Here are 15 reusable versions of common household items. Get rid of disposables to keep your trash out of landfills, save money, and enjoy better quality!
When I hear the word “reusable” advertised with a product, I perk up.
I love learning of new ways that I can switch out disposable household items for reusable alternatives. I don’t make the changes because it’s the trendy thing to do–I make them because it’s the common sense thing to do.
So why should you consider switching to reusable options?
- To keep your trash out of the landfills
- To save money
- To have better quality items that will last longer
- To be classier
Maybe that last one will make you look a little “trendy,” but who cares? Wood and glass and cloth are classier than plastic or paper–you can’t get around that.
Go on a treasure hunt around your house and identify the disposable items you can switch out. You may have already done some of the things on my list (#12 is pretty common), but maybe others are new to you (have you done #6?).
15 Ways to Switch to Reusable:
1. Microfiber cloths
These are a must in my natural cleaning arsenal. I use them in place of paper towels–the general purpose cloths for dusting, and the polishing cloths for glass and mirrors. I also wrap a damp general purpose cloth around the Swiffer head so that I don’t have to buy Swiffer pad refills.
2. Washable sponges
The cheap, synthetic sponges get gross quickly. I bought a few microfiber sponges that I can toss in the washing machine as needed.
3. Kitchen scrub brush
There are so many cheap, throw-away options that get nasty fast! Instead, you can use a nifty product like this one for a long time!
4. Rags/cloth wipes
We try to use old T-shirts and towels in place of paper towels for cleaning up messes. To step it up a notch, try making your own disinfectant wipes.
5. Cloth shopping bags
Keep these in your car trunk to have handy! They also double as sleeping mats for your cat.
6. Cloth shower curtain liner
Plastic curtain liners get nasty over time, and you have to toss them. You may have to spend a little more on a cloth curtain liner, but not much–and you can toss it in the laundry when it gets dirty.
8. Cloth diapers
We’d love to cloth diaper our future babies because we’re not a fan of the chemicals in disposable dipes. Around the thought of mountains of poopy plastic diapers filling up landfills just isn’t pretty. For all you need to know about cloth diapers, I recommend this handbook.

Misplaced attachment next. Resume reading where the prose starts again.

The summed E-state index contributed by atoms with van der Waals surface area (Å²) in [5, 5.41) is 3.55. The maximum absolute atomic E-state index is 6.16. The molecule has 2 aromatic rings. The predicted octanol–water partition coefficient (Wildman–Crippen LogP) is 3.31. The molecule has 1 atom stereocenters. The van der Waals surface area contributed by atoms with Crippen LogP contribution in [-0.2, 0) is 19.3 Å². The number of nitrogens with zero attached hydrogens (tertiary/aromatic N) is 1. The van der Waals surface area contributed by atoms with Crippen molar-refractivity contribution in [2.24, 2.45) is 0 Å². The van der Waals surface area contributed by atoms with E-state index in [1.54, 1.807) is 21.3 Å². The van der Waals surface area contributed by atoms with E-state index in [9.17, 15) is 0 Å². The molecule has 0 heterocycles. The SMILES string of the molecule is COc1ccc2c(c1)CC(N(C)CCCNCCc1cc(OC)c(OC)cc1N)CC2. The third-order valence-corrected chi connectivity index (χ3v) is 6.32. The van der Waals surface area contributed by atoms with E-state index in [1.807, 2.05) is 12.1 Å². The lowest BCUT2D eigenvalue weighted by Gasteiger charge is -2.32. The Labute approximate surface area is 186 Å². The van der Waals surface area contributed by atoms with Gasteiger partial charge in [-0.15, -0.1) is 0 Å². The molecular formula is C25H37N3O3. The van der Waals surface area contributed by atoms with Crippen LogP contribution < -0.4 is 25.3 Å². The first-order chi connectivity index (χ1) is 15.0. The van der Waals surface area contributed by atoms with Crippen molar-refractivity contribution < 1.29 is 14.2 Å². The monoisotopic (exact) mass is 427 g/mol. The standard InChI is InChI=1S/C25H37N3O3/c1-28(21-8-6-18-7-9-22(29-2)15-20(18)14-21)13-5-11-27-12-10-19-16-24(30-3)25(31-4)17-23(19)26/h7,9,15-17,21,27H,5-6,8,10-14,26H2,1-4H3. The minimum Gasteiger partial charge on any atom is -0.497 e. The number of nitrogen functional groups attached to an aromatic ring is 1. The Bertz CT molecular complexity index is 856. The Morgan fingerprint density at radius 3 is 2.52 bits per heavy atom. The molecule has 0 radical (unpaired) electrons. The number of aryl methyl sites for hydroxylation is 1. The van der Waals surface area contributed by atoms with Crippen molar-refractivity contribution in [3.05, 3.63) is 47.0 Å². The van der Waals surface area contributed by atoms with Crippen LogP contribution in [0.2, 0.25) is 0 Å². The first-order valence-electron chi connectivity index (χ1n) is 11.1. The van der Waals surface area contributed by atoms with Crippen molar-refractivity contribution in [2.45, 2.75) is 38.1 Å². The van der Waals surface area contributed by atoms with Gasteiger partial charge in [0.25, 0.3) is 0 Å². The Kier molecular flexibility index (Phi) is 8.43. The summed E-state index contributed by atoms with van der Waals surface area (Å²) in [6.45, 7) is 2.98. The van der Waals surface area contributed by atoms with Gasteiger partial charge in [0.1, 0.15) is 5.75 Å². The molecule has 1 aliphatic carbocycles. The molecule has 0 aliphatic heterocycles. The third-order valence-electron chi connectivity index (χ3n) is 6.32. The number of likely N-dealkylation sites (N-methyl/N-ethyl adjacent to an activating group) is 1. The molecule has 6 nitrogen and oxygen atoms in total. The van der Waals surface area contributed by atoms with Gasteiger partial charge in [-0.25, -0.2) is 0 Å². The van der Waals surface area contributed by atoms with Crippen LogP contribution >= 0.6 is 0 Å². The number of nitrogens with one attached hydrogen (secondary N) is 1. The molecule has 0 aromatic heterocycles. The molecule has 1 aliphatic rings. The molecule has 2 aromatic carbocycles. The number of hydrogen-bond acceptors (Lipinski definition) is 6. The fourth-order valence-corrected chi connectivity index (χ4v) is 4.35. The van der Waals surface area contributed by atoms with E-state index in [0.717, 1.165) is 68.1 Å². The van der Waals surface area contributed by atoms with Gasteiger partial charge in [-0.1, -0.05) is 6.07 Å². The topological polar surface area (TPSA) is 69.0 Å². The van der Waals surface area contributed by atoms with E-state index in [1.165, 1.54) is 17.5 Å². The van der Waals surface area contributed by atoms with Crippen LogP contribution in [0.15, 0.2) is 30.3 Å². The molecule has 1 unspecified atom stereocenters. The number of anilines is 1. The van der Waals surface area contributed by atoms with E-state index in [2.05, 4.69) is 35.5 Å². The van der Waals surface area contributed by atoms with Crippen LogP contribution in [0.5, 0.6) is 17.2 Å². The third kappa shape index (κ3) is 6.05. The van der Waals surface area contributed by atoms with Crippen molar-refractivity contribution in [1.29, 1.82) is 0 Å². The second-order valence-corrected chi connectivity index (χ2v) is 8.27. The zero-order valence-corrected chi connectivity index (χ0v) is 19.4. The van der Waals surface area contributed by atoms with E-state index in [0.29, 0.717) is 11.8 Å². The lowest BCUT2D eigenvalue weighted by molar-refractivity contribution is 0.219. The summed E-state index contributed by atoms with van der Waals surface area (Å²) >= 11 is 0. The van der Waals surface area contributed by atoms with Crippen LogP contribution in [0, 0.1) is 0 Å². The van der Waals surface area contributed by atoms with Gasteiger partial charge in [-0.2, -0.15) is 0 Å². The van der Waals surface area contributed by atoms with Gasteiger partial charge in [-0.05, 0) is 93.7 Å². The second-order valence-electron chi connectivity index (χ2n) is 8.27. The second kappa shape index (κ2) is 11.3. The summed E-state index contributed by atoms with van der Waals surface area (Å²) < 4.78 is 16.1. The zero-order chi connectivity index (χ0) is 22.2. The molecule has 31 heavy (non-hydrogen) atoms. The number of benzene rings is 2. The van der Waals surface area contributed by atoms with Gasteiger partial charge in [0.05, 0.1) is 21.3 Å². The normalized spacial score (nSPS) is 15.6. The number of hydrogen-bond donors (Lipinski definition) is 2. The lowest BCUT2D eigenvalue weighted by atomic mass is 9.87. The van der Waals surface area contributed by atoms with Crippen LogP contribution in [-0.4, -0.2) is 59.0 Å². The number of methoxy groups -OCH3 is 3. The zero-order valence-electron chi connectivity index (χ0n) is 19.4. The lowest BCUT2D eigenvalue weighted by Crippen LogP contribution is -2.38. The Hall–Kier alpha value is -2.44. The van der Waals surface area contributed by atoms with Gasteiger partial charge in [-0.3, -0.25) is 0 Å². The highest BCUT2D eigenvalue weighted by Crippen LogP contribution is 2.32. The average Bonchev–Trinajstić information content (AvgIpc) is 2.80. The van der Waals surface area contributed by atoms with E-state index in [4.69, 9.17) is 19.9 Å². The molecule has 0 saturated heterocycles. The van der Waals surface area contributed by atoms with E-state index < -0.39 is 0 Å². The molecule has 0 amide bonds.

9. Reusable options for your cycle
Instead of reaching for a paper or plastic bag to pack your lunch, go with an inexpensive, insulated tote. I have one similar to this one.
11. Commuter mug
We all do this now, right? No need to keep Styrofoam cups in the cabinet when there are so many great, eco-friendly options out there!
12. Cloth napkins
The savings can really add up here! My family of 8 started using cloth napkins when I was about 7. I did some number crunching based on this popular brand of paper napkins and figured that we saved well over $3,500 over the years, just by using cloth! If you have a big family like I did, it’s helpful to get each person their own unique napkin ring–if the napkins get shuffled between meals, you know whose is whose.
Plastic cutlery is the obvious choice for picnics, cookouts, and camping trips, but I’m not sure it should be! After our Epic West Adventure last summer, we decided that plastic utensils weren’t worth it. Why? They break! So grab some cheap packs of silverware at Wal-Mart or the Dollar Store and wash and reuse those, instead!
14. Real plates
For home use, Corelle plates are durable and lightweight (easy for children to manage). For camping, we wash and reuse sturdy plastic.
15. Glass straws
Pick out a glass straw for each person in your family! You can wash them in the dishwasher and reuse them for life–if they’re made of borosilicate glass, they won’t break! I got ours from Strawesome, a Michigan-based family business. I picked up the smoothie straw size since those seemed the most versatile. There are also a variety of glass straws available on Amazon.
For a whole list of ways to reduce disposable items in the kitchen and switch to reusable, check out this post.